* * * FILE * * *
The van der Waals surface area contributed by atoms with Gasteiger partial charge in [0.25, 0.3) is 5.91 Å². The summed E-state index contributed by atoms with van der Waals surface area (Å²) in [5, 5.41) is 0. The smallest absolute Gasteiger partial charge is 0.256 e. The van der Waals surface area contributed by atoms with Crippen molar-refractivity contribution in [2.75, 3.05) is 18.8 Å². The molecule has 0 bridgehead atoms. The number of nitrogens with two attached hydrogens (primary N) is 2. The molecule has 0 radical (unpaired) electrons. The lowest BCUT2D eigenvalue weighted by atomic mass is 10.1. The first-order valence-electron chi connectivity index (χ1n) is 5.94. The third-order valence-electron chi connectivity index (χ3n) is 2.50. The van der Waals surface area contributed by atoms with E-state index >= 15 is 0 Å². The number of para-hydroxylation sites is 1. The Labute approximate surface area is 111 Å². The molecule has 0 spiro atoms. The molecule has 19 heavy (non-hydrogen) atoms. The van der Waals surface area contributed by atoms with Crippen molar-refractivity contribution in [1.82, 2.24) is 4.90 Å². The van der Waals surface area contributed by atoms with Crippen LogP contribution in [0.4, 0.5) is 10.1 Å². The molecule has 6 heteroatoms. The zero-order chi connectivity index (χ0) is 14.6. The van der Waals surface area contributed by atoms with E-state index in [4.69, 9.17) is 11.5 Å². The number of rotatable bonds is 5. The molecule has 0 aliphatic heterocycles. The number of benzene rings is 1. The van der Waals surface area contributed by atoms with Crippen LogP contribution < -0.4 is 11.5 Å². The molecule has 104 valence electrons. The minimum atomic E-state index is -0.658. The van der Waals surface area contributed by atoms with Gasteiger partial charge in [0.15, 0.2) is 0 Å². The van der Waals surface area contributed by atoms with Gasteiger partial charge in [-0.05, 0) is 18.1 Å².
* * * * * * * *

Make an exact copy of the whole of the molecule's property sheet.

The van der Waals surface area contributed by atoms with Gasteiger partial charge in [0.25, 0.3) is 5.91 Å². The summed E-state index contributed by atoms with van der Waals surface area (Å²) in [5, 5.41) is 0. The smallest absolute Gasteiger partial charge is 0.256 e. The van der Waals surface area contributed by atoms with Crippen molar-refractivity contribution in [2.75, 3.05) is 18.8 Å². The molecule has 0 bridgehead atoms. The number of nitrogens with two attached hydrogens (primary N) is 2. The molecule has 0 radical (unpaired) electrons. The lowest BCUT2D eigenvalue weighted by atomic mass is 10.1. The first-order valence-electron chi connectivity index (χ1n) is 5.94. The third-order valence-electron chi connectivity index (χ3n) is 2.50. The van der Waals surface area contributed by atoms with E-state index >= 15 is 0 Å². The number of para-hydroxylation sites is 1. The Labute approximate surface area is 111 Å². The molecule has 0 spiro atoms. The molecule has 19 heavy (non-hydrogen) atoms. The van der Waals surface area contributed by atoms with Crippen molar-refractivity contribution in [1.82, 2.24) is 4.90 Å². The van der Waals surface area contributed by atoms with Crippen LogP contribution in [0.4, 0.5) is 10.1 Å². The molecule has 6 heteroatoms. The zero-order chi connectivity index (χ0) is 14.6. The van der Waals surface area contributed by atoms with E-state index in [4.69, 9.17) is 11.5 Å². The number of rotatable bonds is 5. The molecule has 0 aliphatic heterocycles. The number of benzene rings is 1. The van der Waals surface area contributed by atoms with Crippen LogP contribution < -0.4 is 11.5 Å². The molecule has 104 valence electrons. The minimum atomic E-state index is -0.658. The van der Waals surface area contributed by atoms with Gasteiger partial charge in [0.15, 0.2) is 0 Å². The van der Waals surface area contributed by atoms with Gasteiger partial charge in [-0.05, 0) is 18.1 Å².